AMY WEBB ; LEADING EDGE
(@amywebb) is an
author and futurist
and the founder of
the Future Today
Institute, a leading forecasting and
iving in China in the
A.I. isn’t just another tech trend. Within a decade, all tech-
early 2000s changed
my perspective. I saw
firsthand that the
good at copying but
bad at innovating—was simply wrong. While many were focused
on the low prices of Chinese imports and those eerily similar
Chinese knocko;s of beloved Western gadgets and appliances,
it was clear to me, from meeting companies like Baidu and
Huawei, that something tectonic was happening. China, it turns
out, was building a global artificial intelligence empire, and
seeding the tech ecosystem of the future.
nologies—from everyday business to genomic editing—will
in some way touch A.I. Today, China is poised to become its
undisputed global leader, and that will a;ect every business.
Under President Xi Jinping, China has made tremendous
strides in many fields, but especially in A.I. Businesses and
government have collaborated on a sweeping plan to make
China the world’s primary A.I. innovation center by 2030, and
it’s already making serious progress toward that goal. That plan
is unlikely to be repealed by a new government; this March,
China abolished Xi’s term limits and will e;ectively allow him
to remain in power for life.
That gives China an incredible advantage over the West. It
also gives three of China’s biggest companies—Baidu, Alibaba,
and Tencent—superpowers. Collectively, they’re known as
the BAT, and they’re all part of that well-capitalized, highly
organized A.I. plan. The BAT are important to you even if
you’ve never used them and don’t do any business in China.
That’s because the BAT are now well established in Seattle
If you still think of China as a country that
and around San Francisco, and are investing significantly in
U.S. startups. That’s attractive to those startups because a BAT
deal typically means entrée into the lucrative Chinese market,
which can otherwise be impossible to penetrate. Take Zoloz,
the Kansas City, Missouri–based face-recognition startup
bought by China’s Ant Financial for an estimated $100 million
in 2016. It became a core component of the Alipay payment
service, and thus immediately gained access to hundreds of
millions of users—without having to contend with strict Euro-
pean privacy laws or the threat of privacy lawsuits in the U.S.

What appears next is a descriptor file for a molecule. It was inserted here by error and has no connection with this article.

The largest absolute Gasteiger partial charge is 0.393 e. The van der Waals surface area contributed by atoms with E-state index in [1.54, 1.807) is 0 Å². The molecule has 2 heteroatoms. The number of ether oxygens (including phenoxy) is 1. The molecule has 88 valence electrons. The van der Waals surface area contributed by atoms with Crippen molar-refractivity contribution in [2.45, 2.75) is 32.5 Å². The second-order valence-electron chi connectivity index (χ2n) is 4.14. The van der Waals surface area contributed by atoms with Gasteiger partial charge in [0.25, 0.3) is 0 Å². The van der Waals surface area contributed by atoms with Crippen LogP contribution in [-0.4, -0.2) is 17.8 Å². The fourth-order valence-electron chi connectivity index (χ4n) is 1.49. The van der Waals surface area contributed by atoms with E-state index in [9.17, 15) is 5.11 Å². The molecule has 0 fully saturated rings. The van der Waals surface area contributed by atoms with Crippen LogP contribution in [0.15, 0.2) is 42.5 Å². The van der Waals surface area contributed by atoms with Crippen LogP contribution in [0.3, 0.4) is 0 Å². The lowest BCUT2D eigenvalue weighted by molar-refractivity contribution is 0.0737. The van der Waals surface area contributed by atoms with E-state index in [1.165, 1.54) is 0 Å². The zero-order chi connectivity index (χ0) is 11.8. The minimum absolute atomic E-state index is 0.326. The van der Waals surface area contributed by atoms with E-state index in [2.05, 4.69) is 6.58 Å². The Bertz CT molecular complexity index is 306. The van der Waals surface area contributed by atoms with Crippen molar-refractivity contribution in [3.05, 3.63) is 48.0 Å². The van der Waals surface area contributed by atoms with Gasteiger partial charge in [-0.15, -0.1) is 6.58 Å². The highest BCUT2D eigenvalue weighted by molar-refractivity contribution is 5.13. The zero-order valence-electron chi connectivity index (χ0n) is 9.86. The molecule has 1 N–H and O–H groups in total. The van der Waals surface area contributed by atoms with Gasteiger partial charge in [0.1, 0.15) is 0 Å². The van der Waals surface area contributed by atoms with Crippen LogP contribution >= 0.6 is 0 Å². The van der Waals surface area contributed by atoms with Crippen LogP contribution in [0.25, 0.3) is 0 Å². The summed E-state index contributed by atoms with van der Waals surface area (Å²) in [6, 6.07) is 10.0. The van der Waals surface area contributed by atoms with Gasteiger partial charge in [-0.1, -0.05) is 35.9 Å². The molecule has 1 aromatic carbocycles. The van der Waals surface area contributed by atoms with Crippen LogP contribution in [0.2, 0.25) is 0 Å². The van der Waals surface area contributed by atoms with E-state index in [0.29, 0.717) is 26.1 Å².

Getting a foothold in the Chinese market is a dream for any
business. But keep in mind that, in the age of A.I., businesses
that can use machine and deep learning techniques to mine,
refine, and make products from data culled from all areas of
operation—from customer service to employee productivity—
will gain a big edge. And access to the Chinese market for U.S.
startups comes at a steep price: their business data. With that,
and the data from China’s almost 1. 4 billion citizens, the BAT
could soon command what’s perhaps our most valuable
resource—human data—without the privacy and security
restrictions common in much of the rest of the world. In other
words: If data is the new oil, China is the new OPEC. It will
soon wield tremendous influence in global digital commerce,
autonomous vehicles, and a renewed race to outer space.
It’s true that China has failed at times to deliver on simi-
larly bold investments. (The development of China’s high-
speed-train network had a history of death and catastrophe.)
That may be why we haven’t taken Chinese A.I. startups,
researchers, and government initiatives as seriously as we
should. While we shouldn’t expect—or want—the U.S. govern-
ment to model China’s example and dictate A.I.’s future, pub-
lic and private sectors should coordinate on educating leaders
about A.I. and writing policy that helps A.I. businesses thrive.
The Chinese proverb “;;;;p; roughly translates to
“Forewarned is forearmed.” Now that you know what’s coming,
reframe your thinking of China as the world’s factory. Be wiser
about entering partnerships. Above all, get up to speed on what
A.I. is and isn’t, and the impacts it will have on your company.
Why China Is Takıng the Lead in A.I.
copies rather than innovates—think again. L